Bad Place Rolls
- Oh no! Fleshy pseudopods plunge from the portal, grasping at anyone within reach. Anyone with 10 feet of the doorway must make a DC 15 dexterity save, or be grappled and pulled in. The door slams shut behind the fleshy mass before anything but roiling flesh can be seen.
- Aw Hell. You’ve opened a portal to one of the Nine Hells. 2d8 lemures (MM 76) attempt to push through back into the world of the living.
- Abyss On You! A varghouille (Volo’s, p. 195) swarm erupts from the doorway. 2d20 varghouilles escape before the door can be closed, of which only 1 per person present stays around to fight; the rest fly away to find easier, unclaimed victims.
- Glamorfrodorfilding’s Realm. Behind the door is a non-euclidian demi-plane so maddening anyone who looks into it can only remember flashes of Escher-ish doors and hallways, and must immediately make a DC 15 wisdom save or roll for corruption, and/or (if your DM doesn’t have a corruption table or want to assign an effect upon a whim, or feels like going easy on you) a DC 15 wisdom save or be effected by confusion. Anyone who enters the door is lost and never heard from again, barring a wish spell or exceptional divine or patron intervention.
- Elemental Chaos. Roll 1d4. 1—Plane of Water (or maybe just the bottom of an ocean?) Water begins rushing out the doorway, at 10 square feet per round, possibly flooding any room or interior if left open too long. Pushing on Sligo’s Knob requires a DC 15 strength check to close the door. 2—Plane of Earth (or maybe just inside a mountain?) Roll a 1d6; if 1-5 there’s just rock on the other side of the door, but if you roll a 6, lava flows out at 10 square feet a round, as above (only worse, unless you can stand in lava). 3—Plane of Wind (or maybe just the inside of a storm?) Roll 1d6; if 1-5 hurricane force winds gust out of the doorway, requiring a DC 12 Strength (Athletics) check to prevent from being blown back 20 feet from the door, and requiring a DC 14 strength check to push the knob to close the door; but if you roll a 6, the winds suck in; anyone within 10 feet of the door who fails a DC 12 strength check is pulled through and likely never seen again, barring extreme intervention. 4—Plane of Fire. Roll 1d6. If 1-5, flames erupt from the doorway, requiring a DC 12 dexterity save for anyone within 10 feet; anyone who fails (or for some reason stays within 10 feet of the door) takes 8d6 fire damage per round within 10 feet of the door. If a 6 is rolled, lava pours out of the door (see above).
- Huh, where’s that? Deadly. DM fiat. DM can reroll, or make something up; but if the DM makes it up, it’s bad.
- Huh, where’s that? Harmless. DM fiat. Maybe you just found somebody’s closet, or a random alley. DM can reroll, or make something up; but if the DM makes it up, it’s harmless.
- Huh, where’s that? Nice! DM fiat. Maybe you just found somebody’s closet, or a random alley. Or maybe it was a dragon’s treasure hoard. Whatever it is, it’s full of treasure! DM can reroll, or make something up; If he wants to roll for random treasure, roll 1d20.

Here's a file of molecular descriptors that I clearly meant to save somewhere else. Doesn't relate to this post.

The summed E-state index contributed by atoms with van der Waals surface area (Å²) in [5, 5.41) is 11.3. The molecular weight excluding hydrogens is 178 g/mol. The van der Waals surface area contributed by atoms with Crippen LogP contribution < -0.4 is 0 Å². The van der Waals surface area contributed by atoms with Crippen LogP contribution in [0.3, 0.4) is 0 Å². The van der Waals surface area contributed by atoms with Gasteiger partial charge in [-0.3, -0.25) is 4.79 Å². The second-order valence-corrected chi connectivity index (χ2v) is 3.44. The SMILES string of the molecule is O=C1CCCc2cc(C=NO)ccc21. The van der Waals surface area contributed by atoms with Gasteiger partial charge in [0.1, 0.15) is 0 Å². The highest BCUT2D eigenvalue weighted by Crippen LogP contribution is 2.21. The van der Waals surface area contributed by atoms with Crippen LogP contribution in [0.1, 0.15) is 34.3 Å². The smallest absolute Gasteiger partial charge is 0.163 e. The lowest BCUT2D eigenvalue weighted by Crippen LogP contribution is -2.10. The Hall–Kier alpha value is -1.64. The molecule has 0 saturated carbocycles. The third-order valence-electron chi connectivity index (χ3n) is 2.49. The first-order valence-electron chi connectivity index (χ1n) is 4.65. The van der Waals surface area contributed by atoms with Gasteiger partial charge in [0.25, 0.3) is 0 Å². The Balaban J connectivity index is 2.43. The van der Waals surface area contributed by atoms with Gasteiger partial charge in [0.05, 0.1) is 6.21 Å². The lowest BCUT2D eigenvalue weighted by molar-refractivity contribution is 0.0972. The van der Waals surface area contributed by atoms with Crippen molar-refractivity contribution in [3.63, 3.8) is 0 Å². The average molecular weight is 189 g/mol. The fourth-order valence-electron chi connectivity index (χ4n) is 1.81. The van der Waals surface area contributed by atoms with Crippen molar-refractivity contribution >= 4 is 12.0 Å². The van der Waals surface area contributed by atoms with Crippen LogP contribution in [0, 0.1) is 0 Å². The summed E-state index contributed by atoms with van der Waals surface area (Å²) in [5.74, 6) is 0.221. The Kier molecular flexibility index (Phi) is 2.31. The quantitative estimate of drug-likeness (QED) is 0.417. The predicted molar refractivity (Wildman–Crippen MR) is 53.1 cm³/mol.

a. 1-8. Roll the Individual Treasure: Challenge 0-4 table (DMG p. 136)
b. 9-11. Roll the Individual Treasure: Challenge 5-10 table (DMG p. 136)
c. 12-13. Roll the Individual Treasure: Challenge 11-16 table (DMG p. 136)
d. 14. Roll the Individual Treasure: Challenge 17+ table (DMG p. 136)
e. 15-17. Roll the Treasure Hoard: Challenge 0-4 table (DMG p. 137)
f. 18-19. Roll the Treasure Hoard: Challenge 5-10 table (DMG p. 137)
g. 20. Roll the Treasure Hoard: Challenge 11-16 table (DMG p. 138)
The blood and essences of an unknown number of gnomes have been cooked into these cast iron pans, imbuing them with eldritch power.
Fiery Frying Pan (Rare, requires attunement)
This magical frying pan is always warm to the touch without being anywhere near a stove or heat source. If food is place in the pan, the pan heats up and can cook even without a fire present. Any food cooked in the pan is extremely spicy, even without any seasoning applied. A person who eats food cooked in the pan must make a DC 8 constitution save to avoid a level of exhaustion from the food’s kick, but if he succeeds, one time before his next meal, the eater can breath a 15 ft. cone of fire, as a red dragonborn of the same level. Or it can be used over a fire like a regular frying pan for no magical effect.
In addition, the fiery frying pan can be used as a +1 club that deals an additional 1d6 fire damage upon a hit.
Frosty Frying Pan (Rare. Requires attunement)
This magical frying pan is cool to the touch. If food is place in the pan, the pan becomes freezing to the touch, yet somehow manages to cook the food placed in it. A person who eats food cooked in the pan must make a DC 8 constitution save to avoid a level of exhaustion from the hypothermia the food induces (with disadvantage if eaten in extreme cold conditions), but if he succeeds, one time before his next meal, the eater can breath a 15 ft. cone of frost, as a white dragonborn of the same level. Or it can be used over a fire like a regular frying pan for no magical effect.
In addition, the frosty frying pan can be used as a +1 club that deals an additional 1d6 cold damage upon a hit.